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greater oneonta historical society

Homemade Cards Capture Christmas

Homemade Cards

Capture Christmas

Mullen in his studio at Good Shepherd Village, Endicott, where he retired. (Ian Austin/AllOTSEGO.com)

By LIBBY CUDMORE • Special To AllOTSEGO.com

This year’s coveted Mullen Christmas card, the Star-Rose.

There’s something special, James Mullen believes, about a Christmas card.

“Because there’s an exchange at the same time of the year, they’re a lot of fun to receive as well as to give,” he said.

And Mullen would know – the former dean of SUNY Oneonta’s Fine Arts Department, he has been making cards for 64 years. “I made 200 this year,” he said. “It’s the most I’ve ever sent!”

His cards are in the Archives of American Art in the Collections at the Smithsonian, including several in their book “Handmade Holiday Cards From 20th Century Artists,” and the subject of a recent show at SUNY’s Martin-Mullen Gallery that ended this week.

A Penn State graduate, he made his first card in 1955 as an assignment. “We had to use a Wrico Pen, which you filled with India ink and used it to draw freehand,” he said. “I did a stylized Mother and Child,” he said.

The pens were used for plastic lettering stencils, to allow duplicating in the day before Xeroxes.
And when he arrived at SUNY Oneonta in 1963, card-making was all the rage in the art department.

“Artists are unique to exchange with because they are sending something they consider to be so personal,” he said. “That exchange is always very special to me.”

He’s made cards with letterpress and etchings on zinc, relief prints and, most recently, in Adobe Illustrator. This year’s card, “Star-Rose,” was a lithograph carved in limestone and pressed at the Corridor Press Studio in Otego, then reproduced and printed at his home studio at Good Shepherd Village in Endicott.

Martin-Mullen Gallery Director Tim Sheesley reached out to him in June, and asked him to think about announcement cards. “I was making a lot of birthday cards, and rose is the birthday flower for June, so that motif became this year’s card,” Mullen said.

Fifty of the cards included an original lithograph of the Star Rose. “Last year I created a Santa Claus card, but I got so into the process that I created more than one card!”

He collects cards as well, including many from former students. One is Elaine Downey, who participates in the Artisans’ Guild and also studied with Art Professor Emerita Nancy Callahan, sent him a card.

“When I opened it, it was sublime,” he said. “Another student sent me one that’s a letterpress printing on rice paper. That’s the fun part of it. You never know what you’re going to get.”

Mullen’s late wife, Sally, is credited for the revival of what is now the Greater Oneonta Historical Society, and many of his cards are in the GOHS archives.

“A lot of people received Jim’s cards,” said GOHS Executive Director Bob Brzozowski. “And a lot of people, myself included, still do!”

GOHS also has more than a decade’s worth of former SUNY Art Department Dean Minnie Martin’s cards. “Minnie was my chair,” said Mullen. “She had experience in almost every kind of art – ceramics, jewelry, printmaking, and she made beautiful cards.”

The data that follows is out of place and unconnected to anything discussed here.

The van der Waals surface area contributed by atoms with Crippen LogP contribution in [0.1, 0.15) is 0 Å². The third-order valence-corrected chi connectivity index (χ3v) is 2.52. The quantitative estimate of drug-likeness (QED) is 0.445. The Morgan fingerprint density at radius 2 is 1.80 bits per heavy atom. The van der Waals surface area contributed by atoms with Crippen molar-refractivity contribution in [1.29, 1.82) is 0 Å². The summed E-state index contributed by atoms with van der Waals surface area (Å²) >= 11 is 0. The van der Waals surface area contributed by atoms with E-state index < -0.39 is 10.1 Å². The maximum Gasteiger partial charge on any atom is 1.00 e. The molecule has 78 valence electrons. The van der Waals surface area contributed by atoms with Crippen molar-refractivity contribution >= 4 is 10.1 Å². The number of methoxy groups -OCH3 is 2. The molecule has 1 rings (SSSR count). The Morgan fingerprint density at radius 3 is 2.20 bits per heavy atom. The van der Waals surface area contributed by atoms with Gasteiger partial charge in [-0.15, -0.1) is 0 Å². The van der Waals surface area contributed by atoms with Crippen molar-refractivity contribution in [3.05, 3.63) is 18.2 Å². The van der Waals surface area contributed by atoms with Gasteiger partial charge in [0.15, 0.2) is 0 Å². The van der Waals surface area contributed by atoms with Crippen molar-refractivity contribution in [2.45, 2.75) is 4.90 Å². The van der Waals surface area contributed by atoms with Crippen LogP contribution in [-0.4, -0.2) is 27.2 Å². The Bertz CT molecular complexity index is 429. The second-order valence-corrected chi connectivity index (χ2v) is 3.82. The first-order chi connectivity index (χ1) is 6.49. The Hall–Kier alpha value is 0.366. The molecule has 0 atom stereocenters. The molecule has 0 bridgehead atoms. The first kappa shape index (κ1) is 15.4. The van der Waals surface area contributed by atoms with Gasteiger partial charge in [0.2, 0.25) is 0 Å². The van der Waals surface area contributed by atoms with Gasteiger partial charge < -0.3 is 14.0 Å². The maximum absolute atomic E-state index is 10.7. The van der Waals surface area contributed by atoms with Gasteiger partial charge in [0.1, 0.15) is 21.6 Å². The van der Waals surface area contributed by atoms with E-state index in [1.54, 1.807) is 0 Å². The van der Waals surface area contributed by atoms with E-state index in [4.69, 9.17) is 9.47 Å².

In addition to the Mullen and Martin cards, GOHS has cards that Ronald Rowley, the former city judge, and wife Marjorie sent to friends, made from images of Otsego County winter life that the husband painted over the years.

“Christmas cards are true ephemera,” said Brzozowski. “People keep Christmas cards, and we still send them. It’s a very personal way of sending greetings at the holidays.”

4 Bresee Elves Return To Oneonta

4 Bresee Elves

Return To Oneonta

Present at the installation of Bresee’s Christmas figurines in the Oneonta History Center’s windows are, clockwise from front, St. James Manor Superintendent of Building and Grounds Tim Hornbeck, St. James Executive Director Kathy Clarkson, Breck Tarbell from the St. James maintenance staff, GOHS Executive Director Bob Brzozowski and John Pontius, who is on both the GOHS and St. James boards and organized the loan. How quaint! The doe is ironing. (Jim Kevlin/AllOTSEGO.com)

By JIM KEVLIN • Special To AllOTSEGO.com

Joining the ironing doe is the seamstress doe, mending Santa’s cap.

ONEONTA — A quarter-century after Otsego County’s department store closed, the Magic of Christmas is still the Magic of Bresee’s.

Four of Bresee’s automatic elves plus two does – one ironing, the other mending Santa’s cap – are on display behind the Oneonta History Center’s plate-glass windows through Monday, Dec. 9, and “it’s been great,” said Bob Brzozowski, Greater Oneonta Historical Society executive director.

“You see people stopping, or doing a double-take,” said Brzozowski.

Bresee’s magic is wrapped up in community and family, said Marc Bresee, who worked in the store during its final days.

Bresee’s was open late one night a week – Thursday, he said – and the Christmas display was installed only a week or two before The Big Day, so Yuletide Thursdays would be particularly brisk, he said, with 700 meals served.

Four of Bresee’s original elves are in the Oneonta History Center window through Dec. 9

After supper, everybody – young and old alike – would trek upstairs to visit Santa Claus, surrounded by his mechanical entourage.